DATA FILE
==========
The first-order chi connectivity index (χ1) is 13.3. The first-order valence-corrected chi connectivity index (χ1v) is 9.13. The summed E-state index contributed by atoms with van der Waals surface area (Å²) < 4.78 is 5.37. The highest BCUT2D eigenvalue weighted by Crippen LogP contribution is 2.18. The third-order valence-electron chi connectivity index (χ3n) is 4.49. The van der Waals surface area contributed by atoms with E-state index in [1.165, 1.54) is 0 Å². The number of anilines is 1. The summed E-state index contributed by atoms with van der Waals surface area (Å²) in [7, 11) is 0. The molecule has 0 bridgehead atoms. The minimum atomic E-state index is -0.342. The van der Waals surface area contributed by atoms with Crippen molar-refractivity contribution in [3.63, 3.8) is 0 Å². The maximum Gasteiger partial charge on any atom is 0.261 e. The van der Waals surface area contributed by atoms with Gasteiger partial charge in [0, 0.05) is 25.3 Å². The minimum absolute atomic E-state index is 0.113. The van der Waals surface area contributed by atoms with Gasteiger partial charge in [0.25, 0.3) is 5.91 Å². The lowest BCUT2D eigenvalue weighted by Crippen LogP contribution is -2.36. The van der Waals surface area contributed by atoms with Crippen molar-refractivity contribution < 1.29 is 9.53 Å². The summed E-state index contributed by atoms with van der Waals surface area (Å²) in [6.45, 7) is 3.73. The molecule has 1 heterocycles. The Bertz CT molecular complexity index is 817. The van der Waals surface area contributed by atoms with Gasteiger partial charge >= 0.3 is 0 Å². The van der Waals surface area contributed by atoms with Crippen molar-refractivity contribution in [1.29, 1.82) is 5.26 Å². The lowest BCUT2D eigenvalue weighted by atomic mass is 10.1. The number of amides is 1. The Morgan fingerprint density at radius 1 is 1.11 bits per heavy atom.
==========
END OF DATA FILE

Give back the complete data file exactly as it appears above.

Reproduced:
The first-order chi connectivity index (χ1) is 13.3. The first-order valence-corrected chi connectivity index (χ1v) is 9.13. The summed E-state index contributed by atoms with van der Waals surface area (Å²) < 4.78 is 5.37. The highest BCUT2D eigenvalue weighted by Crippen LogP contribution is 2.18. The third-order valence-electron chi connectivity index (χ3n) is 4.49. The van der Waals surface area contributed by atoms with E-state index in [1.165, 1.54) is 0 Å². The number of anilines is 1. The summed E-state index contributed by atoms with van der Waals surface area (Å²) in [7, 11) is 0. The molecule has 0 bridgehead atoms. The minimum atomic E-state index is -0.342. The van der Waals surface area contributed by atoms with Crippen molar-refractivity contribution in [3.63, 3.8) is 0 Å². The maximum Gasteiger partial charge on any atom is 0.261 e. The van der Waals surface area contributed by atoms with Gasteiger partial charge in [0, 0.05) is 25.3 Å². The minimum absolute atomic E-state index is 0.113. The van der Waals surface area contributed by atoms with Gasteiger partial charge in [0.25, 0.3) is 5.91 Å². The lowest BCUT2D eigenvalue weighted by Crippen LogP contribution is -2.36. The van der Waals surface area contributed by atoms with Crippen molar-refractivity contribution < 1.29 is 9.53 Å². The summed E-state index contributed by atoms with van der Waals surface area (Å²) in [6.45, 7) is 3.73. The molecule has 1 heterocycles. The Bertz CT molecular complexity index is 817. The van der Waals surface area contributed by atoms with Gasteiger partial charge >= 0.3 is 0 Å². The van der Waals surface area contributed by atoms with Crippen molar-refractivity contribution in [1.29, 1.82) is 5.26 Å². The lowest BCUT2D eigenvalue weighted by atomic mass is 10.1. The number of amides is 1. The Morgan fingerprint density at radius 1 is 1.11 bits per heavy atom.